The impact of COVID-19 on real estate finance

The impact of COVID-19 on real estate finance

Special Report

3rd Nov 2020

COVID-19 continues to impact every aspect of the built environment - and the financing of real estate is no exception.

Using our proprietary mapping of real estate lending activity, our research team identified four key insights into the impact of the pandemic on the UK real estate finance market in 2020.

Read on to find out how the market has been affected this year, plus see how the impact varies across specific regions and cities in the UK.

1. Lending volumes dropped by over 40% in 2020. That’s lower than pre-2015 levels.

In the last five years, the real estate finance market has been growing steadily (see Exhibit 1).  Despite a challenging macroeconomic environment and end of cycle rumblings, the monthly comparison of 2020 vs 2019 shows an optimistic start to the year (see Exhibit 2). In fact, the data shows a 15% increase in real estate lending volumes in January.  However, as the UK entered lockdown, the market outlook rapidly changed. Lending volumes dropped by 12% in March - a drop that accelerated to -38% in April and hit a floor of -42% in May. The message is clear: real estate lending took a major hit this year, with lending volumes dropping to their lowest levels since 2015.
Real estate lending volumes
Exhibit 1: Real estate lending volumes 2015-2020
In Q3 we can see the market beginning to stabilise. Between July and September, the monthly change against 2019 steadied around a 25% decline. However, as we enter a second UK wide lockdown expect market volatility to continue.
Real estate loan volumes 2019 vs 2020 (Monthly % change)
Exhibit 2: Real estate lending volumes 2019 vs 2020

2. Regions in the UK were impacted consistently, yet some areas are recovering faster than others.

Real estate loan volumes by region
Exhibit 3: Real estate loan volumes by region 2019-2020 (Quarterly % change)
Covid-19 had a fairly consistent impact across regions, with every region reporting a significant slump in Q2 (see Exhibit 3).  Scotland, the South East and the West Midlands were worst affected, dropping by over 40% in Q2 2020 vs. Q2 2019. But if we compare this to areas such as the South West and the East Midlands, loan volumes still shrunk by ~35% in Q2 2020. However when it comes to recovery, Scotland, the North East and Wales fared significantly better in Q3. In fact, Scotland showed a rise of 12.2% in Q3 2020 vs. Q3 2019. Meanwhile, the decline in Wales and the North East softened from declines of \~40% to \~18%.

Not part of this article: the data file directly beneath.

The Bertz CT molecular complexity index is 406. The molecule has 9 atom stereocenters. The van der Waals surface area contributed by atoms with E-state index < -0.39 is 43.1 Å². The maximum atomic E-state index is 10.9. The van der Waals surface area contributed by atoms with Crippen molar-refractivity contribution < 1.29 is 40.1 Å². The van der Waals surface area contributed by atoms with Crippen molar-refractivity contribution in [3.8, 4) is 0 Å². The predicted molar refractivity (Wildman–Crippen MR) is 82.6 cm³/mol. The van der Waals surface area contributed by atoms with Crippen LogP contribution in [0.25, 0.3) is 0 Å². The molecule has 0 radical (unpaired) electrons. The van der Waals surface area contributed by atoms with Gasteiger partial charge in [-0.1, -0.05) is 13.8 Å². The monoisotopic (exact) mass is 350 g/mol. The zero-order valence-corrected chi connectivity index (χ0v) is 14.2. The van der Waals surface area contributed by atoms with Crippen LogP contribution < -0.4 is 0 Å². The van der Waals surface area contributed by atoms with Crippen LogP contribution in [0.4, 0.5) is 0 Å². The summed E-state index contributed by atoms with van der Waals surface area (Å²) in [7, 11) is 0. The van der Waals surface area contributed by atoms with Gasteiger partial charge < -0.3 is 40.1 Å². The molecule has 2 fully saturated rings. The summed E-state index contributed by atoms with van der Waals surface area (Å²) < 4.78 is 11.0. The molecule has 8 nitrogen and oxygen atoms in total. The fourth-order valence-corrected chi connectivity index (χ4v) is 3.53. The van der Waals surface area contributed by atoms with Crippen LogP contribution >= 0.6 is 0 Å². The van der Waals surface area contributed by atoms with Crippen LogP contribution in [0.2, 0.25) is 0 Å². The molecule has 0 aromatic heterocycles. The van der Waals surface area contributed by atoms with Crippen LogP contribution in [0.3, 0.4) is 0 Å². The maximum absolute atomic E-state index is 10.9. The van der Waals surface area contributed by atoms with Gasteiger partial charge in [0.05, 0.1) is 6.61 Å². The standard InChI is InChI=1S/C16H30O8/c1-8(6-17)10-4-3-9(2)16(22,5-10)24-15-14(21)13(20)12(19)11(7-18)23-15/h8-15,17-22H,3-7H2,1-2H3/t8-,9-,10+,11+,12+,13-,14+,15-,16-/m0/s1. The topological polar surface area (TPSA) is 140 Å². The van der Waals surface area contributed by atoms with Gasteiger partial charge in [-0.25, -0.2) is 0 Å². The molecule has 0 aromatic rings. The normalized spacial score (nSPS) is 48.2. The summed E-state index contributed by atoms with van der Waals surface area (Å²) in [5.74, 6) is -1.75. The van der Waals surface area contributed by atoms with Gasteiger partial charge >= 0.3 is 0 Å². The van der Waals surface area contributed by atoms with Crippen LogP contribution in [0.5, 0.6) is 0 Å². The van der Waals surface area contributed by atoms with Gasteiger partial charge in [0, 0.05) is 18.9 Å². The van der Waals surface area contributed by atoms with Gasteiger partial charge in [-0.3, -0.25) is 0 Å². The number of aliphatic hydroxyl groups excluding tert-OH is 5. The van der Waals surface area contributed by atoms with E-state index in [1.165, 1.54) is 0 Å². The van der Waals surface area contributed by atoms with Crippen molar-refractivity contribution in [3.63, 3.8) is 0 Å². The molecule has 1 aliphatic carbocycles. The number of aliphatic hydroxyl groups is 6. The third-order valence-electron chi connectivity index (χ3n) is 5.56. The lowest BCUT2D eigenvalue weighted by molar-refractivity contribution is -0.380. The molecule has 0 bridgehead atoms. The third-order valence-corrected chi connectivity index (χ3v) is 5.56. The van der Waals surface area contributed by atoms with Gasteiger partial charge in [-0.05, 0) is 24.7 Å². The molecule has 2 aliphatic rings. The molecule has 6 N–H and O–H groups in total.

3. The impact of Covid-19 on cities varied significantly.

Real estate loan volumes by city
Exhibit 4: Real estate loan volumes by city 2019-2020 (Quarterly % change)
While the regional data shows limited variation, the split by city tells a different story.  The data for Q1 highlights some outliers with Leicester leading the way. Leicester reported a positive growth of almost 50% against 2019 volumes, with Nottingham (28%) following suit (see Exhibit 4). In Q2 2020, we can see significant differences between how cities fared against Q2 2019 volumes: * Edinburgh (-65%) and Coventry (-59%) experienced the sharpest decline * Nottingham (-26%) and Bradford (-23%) were least affected As we move into Q3, the three cities that fared better in Q2 (London, Nottingham and Bradford) are seeing comparable drops in Q3. Whereas, those hit the hardest in Q2 (Edinburgh, Coventry and Manchester) have significantly lower drops - in the region of 20%.  Glasgow is the only city to have seen positive growth in Q3 2020 with a 50% increase in the number of loans vs. Q3 2019.

4. Buy-to-let focused lenders were hit the hardest, followed by challenger banks.

Real estate lending volumes
Exhibit 5: Number of loans by lender type
All commercial real estate lenders saw a decline in real estate volumes from March 2020 onwards.  However, the number of loans by buy-to-let focused lenders showed the largest drop of any lender segment: falling from 1832 to 896 monthly loans between February and May 2020, equivalent to a 52% drop. So, how did the other lenders fare between February and May 2020? * Debt funds: -67% * Specialist lenders: -51% * Bridge lenders: -50% * Challenger banks: -41% * Clearing banks: -36% * Overseas bankers: -30% * P2P: -11 %

Is this the new normal for UK lending?

A turbulent year has seen a dramatic decline in lending across the UK, and as we enter the winter lockdown we’re set to see continued volatility in the market. So what does this mean for the industry? Access to accurate, meaningful, comprehensive data has never been more important.  Native Finance opens the door to the entire lending market. With connections to over 360 commercial real estate lenders, our smart tools help you source the best lender for every deal, while our tracking of over 1.5 million loans keeps you plugged into the heart of market activity across the UK.
Find out how Native Finance can help today.

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